Having another French vanilla may prove to be overkill, but I’m smitten with the ability of a small vigilant creature to encourage aggression without dominating the board. This could easily have another ability tacked onto it later in the process in order to make it a better reward for white-heavy decks.

CW06 – creature, small, flying

Looking over the skeleton I decided that we had a little bit more flying than we needed, so I took the opportunity to try out another simple implementation of crewing a ship. I also wonder if this sort of ability should have reminder text stating the irrelevance of summoning sickness. I’ve found a lot of new players confused by its distinction from the tap symbol, but Wizards has decided against such text, so I’m following suit.

CW07 – creature, medium, lifelink

I originally intended to have a 2/3 French vanilla here, but in last week’s comments, apex suggested an attack trigger as a means of weakening a 3-power lifelinker enough to make it printable at common. I’m certainly game to try it!

CW08 – creature, medium

This would only be white’s second 4-power common, and I think Whales make more sense in green, but thinking ahead to flavoring the set, I thought we might want a Moby Dick reference. Even so, that could live at uncommon, so this may turn into more of a Siege Mastodon soon.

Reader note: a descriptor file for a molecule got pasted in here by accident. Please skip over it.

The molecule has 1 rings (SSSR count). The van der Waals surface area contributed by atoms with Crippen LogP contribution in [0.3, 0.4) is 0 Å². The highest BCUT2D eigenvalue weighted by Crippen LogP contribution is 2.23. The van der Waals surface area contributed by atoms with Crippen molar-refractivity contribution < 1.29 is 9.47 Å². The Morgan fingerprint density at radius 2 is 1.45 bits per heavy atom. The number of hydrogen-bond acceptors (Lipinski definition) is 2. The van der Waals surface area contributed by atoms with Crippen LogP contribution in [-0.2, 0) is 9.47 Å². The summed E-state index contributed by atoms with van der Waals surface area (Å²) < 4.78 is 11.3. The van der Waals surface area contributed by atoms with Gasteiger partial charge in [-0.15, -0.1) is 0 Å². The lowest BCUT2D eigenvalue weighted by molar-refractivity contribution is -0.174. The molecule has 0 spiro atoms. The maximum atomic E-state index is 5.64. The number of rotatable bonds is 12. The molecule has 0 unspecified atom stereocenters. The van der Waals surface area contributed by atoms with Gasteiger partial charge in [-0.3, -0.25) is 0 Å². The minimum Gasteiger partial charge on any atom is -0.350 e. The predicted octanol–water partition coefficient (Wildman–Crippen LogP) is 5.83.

CW09 – creature, small, flash

While white has two block mechanics in our current model, it doesn’t really have a plan, so I semi-arbitrarily decided to try making white focus on attacking with a swarm of creatures. What does a seemingly dedicated blocker have to do with that? First strike will keep The Mach One Man from being double-blocked by a 2/1 and a 2/2, but the effect may be too minimal to justify what is otherwise an irrelevant ability on something with this much toughness.

CW10 – creature, small, flying, trawl

In this incarnation, trawl affects the card it’s on unintuitively. You don’t have a very good chance of getting Plummeting Prow back when it’s killed unless you have other trawl cards, but it will increase the quality of your next draw. I’m leaning toward this implementation rather than an optional version that doesn’t exile the cards because it can be tough to decide whether it’s worth trawling if given the option. I’d rather players didn’t have to make that choice, so I certainly don’t want to force it on them every turn.

CW11 – creature, small